There’s been a flurry of excitement about this - and rightly so. Along with Filth, the Psychosurgeons were one of the first Sydney bands to firmly grasp the grasp the back of punk’s bondage pants, give them a good tug in a downward direction and expose its arse.
The Psychosurgeons’ “Wild Weekend” will always be a classic 45, so hearing that this was on the way created the sort of anticipation that you could cut with a figurative knife. Or razor blade, if that was your thing.
Fancy some cock rock in a double-serving? This double A-sided split-single puts Gold Coast/Far Northern New South Wales misfits, Raygun Mortlock, intp bed with trashy Brisbane brat-beaters, The Dirty F Holes. Who wears the strap-on in this aural version of "50 Shades Of Grey" isn't clear but the consummation of this relationship isn’t pretty.
“I’ve Got Cock If You Want It” sits astride a repeating guitar figure and lets it all hang out. There is no fancy foreplay introduction or acoustic guitar filigree at the bridge in this ball of sludge. It has a direct, shout-along chorus (you can guess the words) that's interrupted only by a tightly-coiled guitar solo that takes the song out.
If the Scandi-Rock-meets-punk thing is over somebody forgot to tell P.R.O.B.L.E.M.S. And just as well. This one presses a boot to the windpipe and doesn’t let the victim up until he’s out of air and long done squirming.
There’s something timeless/placeless about this stuff but the fact the single was recorded in Sweden had me convinced P.R.O.B.LE.M.S. were another hair, denim and leather outfit off that country’s esteemed production line. I was impressed to find out they’re from somewhere that’s arguably even more isolated (Portland, Oregon) and that their ranks contain Pierced Arrows and Poison Idea members. As do most bands from Portland, Oregon.
The Strawberry Teardrop takes off where Steve Lucas’ fab Pubert Brown Fridge Occurrence from the early ‘00s left off. It’s a pared-down studio line-up - a trio with Lucas handling vocals, bass and guitar, helped out by drummer Levin Franco and percussionist Herbie Mayhem - but the single’s ’60s garage-psych origins are patently obvious.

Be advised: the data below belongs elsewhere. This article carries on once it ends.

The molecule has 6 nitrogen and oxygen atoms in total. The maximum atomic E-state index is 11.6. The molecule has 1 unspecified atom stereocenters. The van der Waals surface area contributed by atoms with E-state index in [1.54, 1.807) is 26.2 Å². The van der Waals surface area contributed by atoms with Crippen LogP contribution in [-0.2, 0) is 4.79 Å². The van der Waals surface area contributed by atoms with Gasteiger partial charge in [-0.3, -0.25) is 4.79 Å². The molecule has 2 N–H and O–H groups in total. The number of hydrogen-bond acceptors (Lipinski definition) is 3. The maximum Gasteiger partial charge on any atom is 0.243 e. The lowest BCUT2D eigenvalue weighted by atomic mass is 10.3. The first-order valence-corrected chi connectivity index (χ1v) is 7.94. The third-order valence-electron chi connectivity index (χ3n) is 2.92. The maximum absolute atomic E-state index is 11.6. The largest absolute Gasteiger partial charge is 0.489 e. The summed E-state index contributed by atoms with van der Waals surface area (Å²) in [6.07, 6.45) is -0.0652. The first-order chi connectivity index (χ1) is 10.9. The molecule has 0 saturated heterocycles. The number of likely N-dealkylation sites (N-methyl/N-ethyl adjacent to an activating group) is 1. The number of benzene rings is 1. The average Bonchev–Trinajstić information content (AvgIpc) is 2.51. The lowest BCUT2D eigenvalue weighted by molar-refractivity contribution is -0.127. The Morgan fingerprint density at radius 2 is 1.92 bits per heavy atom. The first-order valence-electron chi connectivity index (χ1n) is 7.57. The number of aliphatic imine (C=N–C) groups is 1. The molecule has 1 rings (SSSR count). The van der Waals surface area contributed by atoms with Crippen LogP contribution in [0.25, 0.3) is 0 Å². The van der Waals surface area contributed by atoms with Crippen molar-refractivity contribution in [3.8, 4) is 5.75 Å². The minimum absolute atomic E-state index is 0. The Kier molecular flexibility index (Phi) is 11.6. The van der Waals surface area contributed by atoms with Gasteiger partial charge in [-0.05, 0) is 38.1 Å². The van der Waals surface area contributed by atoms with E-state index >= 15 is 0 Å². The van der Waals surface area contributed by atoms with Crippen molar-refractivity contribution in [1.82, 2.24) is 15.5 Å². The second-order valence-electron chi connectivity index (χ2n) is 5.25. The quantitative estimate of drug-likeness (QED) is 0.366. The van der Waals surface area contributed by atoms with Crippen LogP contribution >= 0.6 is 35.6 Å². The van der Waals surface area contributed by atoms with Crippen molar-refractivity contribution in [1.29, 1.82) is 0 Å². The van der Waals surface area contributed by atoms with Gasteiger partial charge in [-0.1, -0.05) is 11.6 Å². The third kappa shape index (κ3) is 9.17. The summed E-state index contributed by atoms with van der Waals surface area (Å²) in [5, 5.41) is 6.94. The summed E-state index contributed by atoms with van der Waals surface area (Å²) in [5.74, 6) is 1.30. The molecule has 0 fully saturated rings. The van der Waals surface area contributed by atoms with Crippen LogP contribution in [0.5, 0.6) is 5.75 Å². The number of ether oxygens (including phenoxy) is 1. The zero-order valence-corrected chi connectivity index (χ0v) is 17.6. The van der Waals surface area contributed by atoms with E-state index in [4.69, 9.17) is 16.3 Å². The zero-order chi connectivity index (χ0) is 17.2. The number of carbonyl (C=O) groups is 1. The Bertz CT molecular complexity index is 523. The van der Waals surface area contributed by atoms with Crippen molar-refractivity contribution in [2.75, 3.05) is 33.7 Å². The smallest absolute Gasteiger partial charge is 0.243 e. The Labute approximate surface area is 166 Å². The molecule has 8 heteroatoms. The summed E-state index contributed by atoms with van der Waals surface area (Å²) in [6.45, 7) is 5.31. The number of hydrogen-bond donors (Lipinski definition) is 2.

A side “Love On The Run” couples a knowing Lucas vocal to a basic rocker that plods a little and takes a while to get out of second gear. Perhaps this one could have done with some extra trimmings. B side lead-off “Corporate Girl” switches the mood to fuzz guitar snarl with chunky chording and a straight-up backbeat pushing Lucas’ ready-for-the-weekend vocal to the front. More than a little bit of alright.
Onetime X howler Steve Lucas returns to the record store racks with a couple of seven-inch singles, this first one under his own name. If you’re hoping for “Hate City” you’re fresh outta luck.
“Living & Loving In The USA” is a double-headed ode to marital bliss that could have been called “Where We Went On Our Honeymoon”. It's the (true) story of two people eloping. Clean guitar, sweet backing vox from Mrs Lucas (aka the very rocking Joey Bedlam from Dollsquad) and all done without a hint of fuzz or distortion. It’s rocking mid-tempo pop with bongos, a hint of Tex-Mex and a great and heartfelt vocal from Mr Lucas.
They’ve discarded the keys and horns and are now going around live as a four-piece, but Sydney's Dunhill Blues have lost none of their musty garage charm. “Ronnie Wood” is a jagged guitar figure that's (as far we can make out) a homage to the wayward Stone.
"Ronnie Wood" has a meat and potatoes sound with minimal overdubs and just some buried handclaps and female back-up vocals lightening the attack. Scrappy and fun.